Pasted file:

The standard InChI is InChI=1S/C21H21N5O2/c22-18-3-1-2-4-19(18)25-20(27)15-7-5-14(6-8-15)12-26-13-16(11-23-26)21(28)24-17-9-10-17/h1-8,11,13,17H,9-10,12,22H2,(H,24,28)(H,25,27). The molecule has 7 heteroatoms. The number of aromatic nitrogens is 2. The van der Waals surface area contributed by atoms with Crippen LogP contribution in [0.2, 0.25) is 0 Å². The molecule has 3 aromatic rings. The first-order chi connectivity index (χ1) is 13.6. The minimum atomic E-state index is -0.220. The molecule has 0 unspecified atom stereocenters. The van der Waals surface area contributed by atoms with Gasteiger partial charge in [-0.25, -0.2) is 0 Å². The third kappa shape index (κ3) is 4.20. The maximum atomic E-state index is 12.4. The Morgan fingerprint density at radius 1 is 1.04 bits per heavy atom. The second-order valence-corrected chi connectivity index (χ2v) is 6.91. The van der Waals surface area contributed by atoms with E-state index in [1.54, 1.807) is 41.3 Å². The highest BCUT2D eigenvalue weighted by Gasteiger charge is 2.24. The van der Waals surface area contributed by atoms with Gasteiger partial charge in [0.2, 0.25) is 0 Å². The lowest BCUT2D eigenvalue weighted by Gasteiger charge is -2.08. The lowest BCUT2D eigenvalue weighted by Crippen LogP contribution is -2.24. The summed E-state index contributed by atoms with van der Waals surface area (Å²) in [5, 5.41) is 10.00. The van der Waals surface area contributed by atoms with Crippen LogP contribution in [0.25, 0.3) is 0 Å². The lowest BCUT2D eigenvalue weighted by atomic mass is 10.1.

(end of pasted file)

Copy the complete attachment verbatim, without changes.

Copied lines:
The standard InChI is InChI=1S/C21H21N5O2/c22-18-3-1-2-4-19(18)25-20(27)15-7-5-14(6-8-15)12-26-13-16(11-23-26)21(28)24-17-9-10-17/h1-8,11,13,17H,9-10,12,22H2,(H,24,28)(H,25,27). The molecule has 7 heteroatoms. The number of aromatic nitrogens is 2. The van der Waals surface area contributed by atoms with Crippen LogP contribution in [0.2, 0.25) is 0 Å². The molecule has 3 aromatic rings. The first-order chi connectivity index (χ1) is 13.6. The minimum atomic E-state index is -0.220. The molecule has 0 unspecified atom stereocenters. The van der Waals surface area contributed by atoms with Gasteiger partial charge in [-0.25, -0.2) is 0 Å². The third kappa shape index (κ3) is 4.20. The maximum atomic E-state index is 12.4. The Morgan fingerprint density at radius 1 is 1.04 bits per heavy atom. The second-order valence-corrected chi connectivity index (χ2v) is 6.91. The van der Waals surface area contributed by atoms with E-state index in [1.54, 1.807) is 41.3 Å². The highest BCUT2D eigenvalue weighted by Gasteiger charge is 2.24. The van der Waals surface area contributed by atoms with Gasteiger partial charge in [0.2, 0.25) is 0 Å². The lowest BCUT2D eigenvalue weighted by Gasteiger charge is -2.08. The lowest BCUT2D eigenvalue weighted by Crippen LogP contribution is -2.24. The summed E-state index contributed by atoms with van der Waals surface area (Å²) in [5, 5.41) is 10.00. The van der Waals surface area contributed by atoms with Crippen LogP contribution in [0.25, 0.3) is 0 Å². The lowest BCUT2D eigenvalue weighted by atomic mass is 10.1.